Niendorf (Timmendorfer Strand) - Niendorf (Timmendorfer Strand)
Community Timmendorfer beach
|Height :||1 m|
|Postal code :||23669|
|Area code :||04503|
Location of Niendorf in Schleswig-Holstein
The place is about 3.5 kilometers east of the center of Timmendorfer Strand on the Neustädter Bay of the Baltic Sea . Travemünde is about four kilometers south-east and the city center of Lübeck 16 kilometers south-west. The port city of Neustadt is 12 kilometers to the north and Hamburg 70 kilometers to the southwest.
The place Niendorf was mentioned for the first time in 1385 under the name "Nyendorpe". It was a farming village owned by the Lübeck cathedral chapter. At the time, only fishermen from Lübeck were entitled to fish rights in the Bay of Lübeck. It was not until 1817 that the Niendorf farmers were allowed to fish. 
When Lübeck was occupied by Napoleon's French troops in 1806 and remained in his possession until 1813 ( Lübeck's French period ), Niendorf also came under French rule. In order to protect the newly won land from the Baltic Sea area and because of the hostility towards the English naval power, the French planned to build a naval port in the Hemmelsdorfer See . The lake had a connection to the Baltic Sea via the Aalbek , which was still wider at the time . This would have given the French warships a haven on the Baltic Sea. For this purpose, detailed surveying work was carried out in the Bay of Lübeck around 1810 and documented in a survey map from 1811.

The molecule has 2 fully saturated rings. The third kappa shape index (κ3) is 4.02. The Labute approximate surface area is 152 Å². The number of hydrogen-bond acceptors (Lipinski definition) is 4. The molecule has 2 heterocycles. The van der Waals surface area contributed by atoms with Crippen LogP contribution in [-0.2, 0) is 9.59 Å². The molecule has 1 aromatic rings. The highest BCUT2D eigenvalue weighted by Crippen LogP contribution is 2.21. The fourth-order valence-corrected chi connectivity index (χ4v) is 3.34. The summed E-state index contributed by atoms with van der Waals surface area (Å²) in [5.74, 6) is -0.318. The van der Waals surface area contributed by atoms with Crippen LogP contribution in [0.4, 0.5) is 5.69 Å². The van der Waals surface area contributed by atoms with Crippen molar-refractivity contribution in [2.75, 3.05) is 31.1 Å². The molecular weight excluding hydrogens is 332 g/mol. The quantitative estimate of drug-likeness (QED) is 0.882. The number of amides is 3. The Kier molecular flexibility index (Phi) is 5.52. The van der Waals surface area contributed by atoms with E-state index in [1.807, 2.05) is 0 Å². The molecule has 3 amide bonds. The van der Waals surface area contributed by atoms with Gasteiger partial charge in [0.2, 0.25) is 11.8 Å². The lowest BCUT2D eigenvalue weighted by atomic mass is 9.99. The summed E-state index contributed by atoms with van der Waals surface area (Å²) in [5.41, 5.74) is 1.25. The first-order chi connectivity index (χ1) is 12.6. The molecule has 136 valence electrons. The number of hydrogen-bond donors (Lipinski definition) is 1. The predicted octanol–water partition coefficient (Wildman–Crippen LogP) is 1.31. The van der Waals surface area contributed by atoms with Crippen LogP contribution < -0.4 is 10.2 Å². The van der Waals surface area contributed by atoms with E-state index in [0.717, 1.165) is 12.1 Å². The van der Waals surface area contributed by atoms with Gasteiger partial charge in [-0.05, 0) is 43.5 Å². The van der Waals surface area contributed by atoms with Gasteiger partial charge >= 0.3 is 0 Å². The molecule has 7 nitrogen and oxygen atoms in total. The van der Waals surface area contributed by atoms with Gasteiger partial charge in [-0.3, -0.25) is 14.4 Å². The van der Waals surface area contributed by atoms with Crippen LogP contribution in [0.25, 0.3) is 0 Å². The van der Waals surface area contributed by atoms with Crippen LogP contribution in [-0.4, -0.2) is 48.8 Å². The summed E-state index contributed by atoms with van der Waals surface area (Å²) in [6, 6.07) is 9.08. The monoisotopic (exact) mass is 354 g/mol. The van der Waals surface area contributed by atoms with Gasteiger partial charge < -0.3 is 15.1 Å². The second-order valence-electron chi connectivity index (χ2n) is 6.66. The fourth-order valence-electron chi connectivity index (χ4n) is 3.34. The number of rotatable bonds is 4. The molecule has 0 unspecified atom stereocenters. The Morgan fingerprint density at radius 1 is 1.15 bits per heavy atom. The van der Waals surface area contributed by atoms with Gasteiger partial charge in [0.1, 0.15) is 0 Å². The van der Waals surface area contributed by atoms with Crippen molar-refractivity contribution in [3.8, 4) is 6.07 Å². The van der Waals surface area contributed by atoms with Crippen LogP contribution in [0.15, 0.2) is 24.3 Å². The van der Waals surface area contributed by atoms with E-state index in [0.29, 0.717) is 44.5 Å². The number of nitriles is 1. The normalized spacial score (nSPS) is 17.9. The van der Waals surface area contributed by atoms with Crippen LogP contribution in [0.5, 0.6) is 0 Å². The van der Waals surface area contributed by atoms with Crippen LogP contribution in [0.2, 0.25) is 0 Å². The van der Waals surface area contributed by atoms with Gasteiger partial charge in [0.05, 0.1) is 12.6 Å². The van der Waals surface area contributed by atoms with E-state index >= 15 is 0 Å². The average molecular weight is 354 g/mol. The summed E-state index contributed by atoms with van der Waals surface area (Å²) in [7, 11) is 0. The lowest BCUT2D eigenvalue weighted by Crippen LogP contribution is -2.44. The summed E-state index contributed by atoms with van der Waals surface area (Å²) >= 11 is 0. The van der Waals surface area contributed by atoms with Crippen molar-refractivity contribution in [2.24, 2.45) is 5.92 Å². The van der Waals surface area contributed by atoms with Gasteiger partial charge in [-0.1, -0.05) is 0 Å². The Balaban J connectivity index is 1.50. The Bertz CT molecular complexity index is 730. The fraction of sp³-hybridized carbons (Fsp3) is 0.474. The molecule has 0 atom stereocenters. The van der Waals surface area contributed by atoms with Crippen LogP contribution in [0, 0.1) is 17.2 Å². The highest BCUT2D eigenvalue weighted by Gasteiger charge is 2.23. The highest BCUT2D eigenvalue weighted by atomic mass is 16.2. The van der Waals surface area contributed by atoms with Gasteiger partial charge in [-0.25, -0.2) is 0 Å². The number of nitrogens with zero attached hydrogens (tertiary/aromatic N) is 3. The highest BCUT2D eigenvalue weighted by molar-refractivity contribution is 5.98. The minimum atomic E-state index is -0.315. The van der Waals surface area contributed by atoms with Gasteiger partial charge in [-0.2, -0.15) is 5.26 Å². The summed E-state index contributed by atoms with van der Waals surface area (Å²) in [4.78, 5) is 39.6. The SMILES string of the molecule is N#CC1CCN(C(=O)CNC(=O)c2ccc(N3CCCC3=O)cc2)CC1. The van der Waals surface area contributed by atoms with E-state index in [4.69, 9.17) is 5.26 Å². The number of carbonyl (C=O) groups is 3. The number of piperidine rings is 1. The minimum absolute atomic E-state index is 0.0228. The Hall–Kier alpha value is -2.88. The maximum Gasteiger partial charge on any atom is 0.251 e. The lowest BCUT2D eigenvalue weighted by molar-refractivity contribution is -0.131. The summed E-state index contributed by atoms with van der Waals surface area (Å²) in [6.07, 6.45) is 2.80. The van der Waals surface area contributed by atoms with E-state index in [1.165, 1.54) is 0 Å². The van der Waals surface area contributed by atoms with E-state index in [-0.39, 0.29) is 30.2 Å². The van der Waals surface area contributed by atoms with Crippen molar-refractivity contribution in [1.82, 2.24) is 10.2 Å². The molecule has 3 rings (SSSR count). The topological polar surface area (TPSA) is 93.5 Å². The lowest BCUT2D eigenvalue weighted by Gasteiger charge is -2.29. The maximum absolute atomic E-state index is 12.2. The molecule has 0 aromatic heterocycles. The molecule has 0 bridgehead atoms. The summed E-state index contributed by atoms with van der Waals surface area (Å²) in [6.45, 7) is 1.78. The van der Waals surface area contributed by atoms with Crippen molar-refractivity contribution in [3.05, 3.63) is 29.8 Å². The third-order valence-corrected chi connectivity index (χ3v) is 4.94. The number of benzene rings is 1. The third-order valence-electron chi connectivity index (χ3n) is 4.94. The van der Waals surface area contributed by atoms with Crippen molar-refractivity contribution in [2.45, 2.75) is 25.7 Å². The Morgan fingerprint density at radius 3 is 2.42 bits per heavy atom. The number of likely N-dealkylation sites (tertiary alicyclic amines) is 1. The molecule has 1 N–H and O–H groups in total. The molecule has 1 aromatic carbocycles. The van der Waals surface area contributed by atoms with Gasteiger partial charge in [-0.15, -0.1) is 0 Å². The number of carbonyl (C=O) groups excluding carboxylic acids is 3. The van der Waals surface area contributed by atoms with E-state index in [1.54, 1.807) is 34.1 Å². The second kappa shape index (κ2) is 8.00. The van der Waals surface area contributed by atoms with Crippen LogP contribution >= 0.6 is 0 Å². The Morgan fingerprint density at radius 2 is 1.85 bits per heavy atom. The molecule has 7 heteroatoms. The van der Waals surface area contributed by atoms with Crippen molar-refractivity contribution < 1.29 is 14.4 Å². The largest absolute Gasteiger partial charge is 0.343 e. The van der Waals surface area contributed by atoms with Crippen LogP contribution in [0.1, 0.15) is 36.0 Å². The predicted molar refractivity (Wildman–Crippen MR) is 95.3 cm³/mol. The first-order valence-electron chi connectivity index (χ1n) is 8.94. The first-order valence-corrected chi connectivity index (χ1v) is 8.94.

A map from 1836 (in  ) shows the farming village of Niendorf with its houses - surrounded by garden lands and fields - located directly on the Baltic Sea beach. At that time there was still no bathing pleasure on the Baltic coast. The sea was scary to the population back then. Hardly anyone could swim, the coasts were avoided, the beaches were empty. With the publication of his research on the healing effects of sea water, the English doctor Richard Russell from Brighton initiated the beginning of the lake spa baths in 1753. As a result, one of the first sea spa baths developed in Brighton around 1780.